A fundamental challenge in chemical biology and medicine is to understand and expand the fraction of the human proteome that can be targeted by small molecules. We recently described a strategy that integrates fragment-based ligand discovery with chemical proteomics to furnish global portraits of reversible small molecule-protein interactions in human cells.
Excavating clear structure-activity relationships from these “ligandability” maps, however, was confounded by the distinct physicochemical properties and corresponding overall protein-binding potential of individual fragments. Here, we describe a compelling solution to this problem by introducing a next-generation set of fully functionalized fragments (FFFs) differing only in absolute stereochemistry. Using these enantiomeric probe pairs, or “enantioprobes”, we identify numerous stereoselective protein-fragment interactions in cells and show that these interactions occur at functional sites on proteins from diverse classes. Our findings thus indicate that incorporating chirality into FFF libraries provides a robust and streamlined method to discover ligandable proteins in cells.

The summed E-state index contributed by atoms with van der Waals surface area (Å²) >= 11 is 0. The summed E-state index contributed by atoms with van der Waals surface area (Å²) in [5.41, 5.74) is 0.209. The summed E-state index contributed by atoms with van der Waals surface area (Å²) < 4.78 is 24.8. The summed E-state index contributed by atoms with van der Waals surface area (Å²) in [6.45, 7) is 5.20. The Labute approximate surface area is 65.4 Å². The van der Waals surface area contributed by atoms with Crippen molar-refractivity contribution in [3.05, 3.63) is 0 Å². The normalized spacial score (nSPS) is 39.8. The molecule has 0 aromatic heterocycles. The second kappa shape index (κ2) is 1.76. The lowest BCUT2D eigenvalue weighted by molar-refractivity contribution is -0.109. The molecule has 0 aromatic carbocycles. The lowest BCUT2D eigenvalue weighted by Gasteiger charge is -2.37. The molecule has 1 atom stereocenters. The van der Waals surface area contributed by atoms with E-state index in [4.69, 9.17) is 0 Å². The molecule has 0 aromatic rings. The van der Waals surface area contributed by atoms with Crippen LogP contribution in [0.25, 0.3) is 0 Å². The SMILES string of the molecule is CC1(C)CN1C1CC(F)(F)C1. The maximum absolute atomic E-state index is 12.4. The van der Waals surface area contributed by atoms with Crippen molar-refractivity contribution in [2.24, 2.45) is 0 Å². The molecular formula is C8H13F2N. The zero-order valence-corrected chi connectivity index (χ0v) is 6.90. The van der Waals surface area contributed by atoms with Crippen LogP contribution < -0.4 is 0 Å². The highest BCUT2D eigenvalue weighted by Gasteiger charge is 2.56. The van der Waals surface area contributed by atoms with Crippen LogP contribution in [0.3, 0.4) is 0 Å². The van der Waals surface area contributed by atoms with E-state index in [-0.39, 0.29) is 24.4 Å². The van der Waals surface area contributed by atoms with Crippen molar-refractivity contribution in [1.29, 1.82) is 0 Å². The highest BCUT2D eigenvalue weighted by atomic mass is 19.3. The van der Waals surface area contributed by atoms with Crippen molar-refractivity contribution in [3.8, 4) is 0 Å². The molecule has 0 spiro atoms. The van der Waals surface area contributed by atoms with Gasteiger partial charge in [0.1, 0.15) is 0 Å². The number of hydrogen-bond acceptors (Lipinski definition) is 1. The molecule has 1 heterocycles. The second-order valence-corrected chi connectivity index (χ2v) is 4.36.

InstitutionThe Scripps Research Institute
ORCID For Submitting Author0000-0001-5330-3492
Declaration of Conflict of InterestThe authors declare competing financial interests. B.F.C. is a founder and advisor to Vividion Therapeutics, a biotechnology company interested in using chemical proteomic methods to develop small-molecule drugs to treat human disease. C.G.P. serves as a consultant for Vividion Therapeutics.